The plan to generally exempt arbitration agreements from a formal requirement and to provide for exceptions only in circumstances involving a consumer that are rather of little practical importance also represents a pro-arbitration step that is necessary in view of advancing digitalization. 

            The further endeavor to promote a practice of more widespread publication in arbitration through regulations facilitating the publication of arbitral awards and thereby to create greater transparency in the development of the law and establishment of case law through arbitral awards is, in principle, to be welcomed.  However, whether the proposed regulations will actually lead to an increase in the number of publications in practice remains to be seen and appears debatable to say the least.  This is particularly pertinent in light of the fact that arbitration proceedings are sometimes preferred to proceedings before state courts precisely because of their confidentiality. 

            Finally, the proposed provisions on the admissibility of dissenting opinions represent an important legal clarification that would put an end to the rising uncertainty as of late with regard to a possible risk of annulment.  Especially given that the Draft Bill stipulates that an arbitrator should inform the other arbitrators of his or her intention to render a dissenting opinion as early as possible and thus express this dissenting opinion at an early stage of the deliberations, this provision has the potential to raise the quality of arbitral dispute resolution.  Ultimately, it should also be conducive to the further development of the law by arbitrators that both dissenting opinions and arbitral awards are to be published more frequently in the future, as they could be used as a (supplementary) basis for decisions in comparable proceedings with similar legal issues. 

            [1]       Available in German here; see also the corresponding press release from the Federal Ministry of Justice dated June 26, 2024, available in German here

            [2]       Available in German here.

            [3]       Available in English here.

            [4]       Draft Section 1031(1) of the German Code of Civil Procedure (Zivilprozessordnung, ZPO); currently Section 1031(5) of the ZPO.

            [5]       Draft Section 1032 (2) Sentence 2 of the ZPO.

            [6]       Draft Section 1047(2) of the ZPO.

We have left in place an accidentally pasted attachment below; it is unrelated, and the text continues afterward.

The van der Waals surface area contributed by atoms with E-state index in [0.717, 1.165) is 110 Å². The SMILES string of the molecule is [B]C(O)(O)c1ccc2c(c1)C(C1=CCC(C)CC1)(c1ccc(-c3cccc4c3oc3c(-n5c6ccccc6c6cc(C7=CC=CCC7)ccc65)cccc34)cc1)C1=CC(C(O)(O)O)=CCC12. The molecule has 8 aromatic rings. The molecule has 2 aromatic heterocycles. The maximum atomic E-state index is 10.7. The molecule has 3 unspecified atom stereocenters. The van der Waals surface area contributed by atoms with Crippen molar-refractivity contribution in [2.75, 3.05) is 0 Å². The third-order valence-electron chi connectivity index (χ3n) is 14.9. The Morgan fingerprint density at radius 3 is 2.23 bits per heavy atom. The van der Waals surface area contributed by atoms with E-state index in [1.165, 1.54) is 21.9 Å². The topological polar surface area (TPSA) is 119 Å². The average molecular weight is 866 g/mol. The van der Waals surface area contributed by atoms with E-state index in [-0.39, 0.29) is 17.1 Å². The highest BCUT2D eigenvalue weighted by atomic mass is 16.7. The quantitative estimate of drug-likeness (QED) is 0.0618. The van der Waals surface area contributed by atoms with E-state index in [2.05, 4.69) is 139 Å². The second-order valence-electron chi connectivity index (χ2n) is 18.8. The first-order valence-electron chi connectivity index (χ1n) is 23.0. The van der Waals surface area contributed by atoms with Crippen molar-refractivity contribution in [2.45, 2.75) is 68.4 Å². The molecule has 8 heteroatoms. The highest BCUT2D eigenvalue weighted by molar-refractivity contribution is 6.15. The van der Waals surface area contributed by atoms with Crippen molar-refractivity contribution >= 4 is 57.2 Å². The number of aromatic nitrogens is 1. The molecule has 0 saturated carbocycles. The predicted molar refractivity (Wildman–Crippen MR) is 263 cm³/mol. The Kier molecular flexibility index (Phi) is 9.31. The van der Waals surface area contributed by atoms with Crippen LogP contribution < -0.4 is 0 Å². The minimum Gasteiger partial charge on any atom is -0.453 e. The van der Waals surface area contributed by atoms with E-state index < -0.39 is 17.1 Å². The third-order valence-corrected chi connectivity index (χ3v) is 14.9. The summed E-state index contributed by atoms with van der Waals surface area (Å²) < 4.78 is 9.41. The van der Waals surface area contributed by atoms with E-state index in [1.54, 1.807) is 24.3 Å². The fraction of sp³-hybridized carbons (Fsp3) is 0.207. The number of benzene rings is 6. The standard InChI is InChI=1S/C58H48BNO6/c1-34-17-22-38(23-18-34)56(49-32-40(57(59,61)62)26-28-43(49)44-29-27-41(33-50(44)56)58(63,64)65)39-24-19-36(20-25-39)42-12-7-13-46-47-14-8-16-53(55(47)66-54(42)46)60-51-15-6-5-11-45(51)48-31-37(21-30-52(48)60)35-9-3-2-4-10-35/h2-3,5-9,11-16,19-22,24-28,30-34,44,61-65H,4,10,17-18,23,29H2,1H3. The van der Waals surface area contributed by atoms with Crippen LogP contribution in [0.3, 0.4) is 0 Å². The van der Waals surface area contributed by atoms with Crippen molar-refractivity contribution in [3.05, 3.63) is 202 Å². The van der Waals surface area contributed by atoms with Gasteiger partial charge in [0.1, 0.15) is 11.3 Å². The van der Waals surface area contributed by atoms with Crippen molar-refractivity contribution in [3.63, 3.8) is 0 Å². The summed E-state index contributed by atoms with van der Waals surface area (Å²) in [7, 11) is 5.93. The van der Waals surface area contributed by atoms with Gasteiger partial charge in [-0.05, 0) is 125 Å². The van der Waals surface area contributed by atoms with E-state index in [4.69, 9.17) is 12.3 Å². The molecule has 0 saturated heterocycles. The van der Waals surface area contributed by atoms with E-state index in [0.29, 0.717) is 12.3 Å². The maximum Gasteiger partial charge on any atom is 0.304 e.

[7]       Explanatory memorandum of the German Federal Government, Draft Bill, p. 36.

            [8]       Draft Section 1054(1) of the ZPO.

            [9]       Draft Section 1054 (5) Sentence 2 of the ZPO.

            [10]     Draft Section 1063b of the ZPO.

            [11]     Annex 1 to the German Court Fees Act (Gerichts­kostengesetz; GKG), item 7 of the comment on draft no. 9005.

            [12]     Draft Section 1035(4) of the ZPO.

            [13]     Draft Section 1054b (1) Sentence 1, (2) of the ZPO.

            [14]     Draft Section 1054b (1) Sentence 2 of the ZPO.

            [15]     Draft Section 1054a(1) of the ZPO.

            [16]     Draft Section 1054b of the ZPO, see above.

            [17]     For further information, see the proposed Section 119b(1) of the Courts Constitution Act (Gerichtsverfassungsgesetz; GVG) in the draft bill for the Act for the Promotion of Germany as a Forum (Justizstandort-Stärkungsgesetz) and our Alert Memorandum on this legislative proposal, available here.  The Act for the Promotion of Germany as a Forum is still undergoing the legislative process; however, the Committee on Legal Affairs (Rechtsausschuss) of the German Federal Parliament (Bundestag) recently issued its resolution recommendation (May 16, 2024). 

            [18]     Draft Section 1062(5) of the ZPO.

            [19]     Draft Section 1063a(1) of the ZPO; Draft Section 119b(1) Sentence 1 of the GVG.

            [20]     Draft Section 1063a (1) Sentence 2 of the ZPO.

            [21]     Draft Section 1063a (3) of the ZPO.

            [22]     Draft Section 1063a (4) of the ZPO in conjunction with Draft Section 613 of the ZPO (from the draft bill for the Act for the Promotion of Germany as a Forum in the version of the resolution recommendation issued by the Committee on Legal Affairs on May 15, 2024)

            [23]     Draft Section 1059a of the ZPO.

            [24]     Section 1059 (3) Sentence 1 of the ZPO.

            [25]     Draft Section 1059a(1) of the ZPO.

            [26]     Cf. Section 580 of the ZPO.

            [27]     Draft Section 1040(4) of the ZPO.

            [28]     Draft Section 1063 (3) Sentence 1 of the ZPO.

            [29]     Cf. Section 1060(2) Sentence 1 of the ZPO.

            [30]     Draft Section 1060 (2) Sentence 4 of the ZPO.

            [31]     To date, such a remand has been based on an analogous application of Section 1059 (4) of the ZPO. 

            [32]     Draft Section 1041(2) of the ZPO.

            [33]     Regulation (EU) No. 910/2014 of July 23, 2014.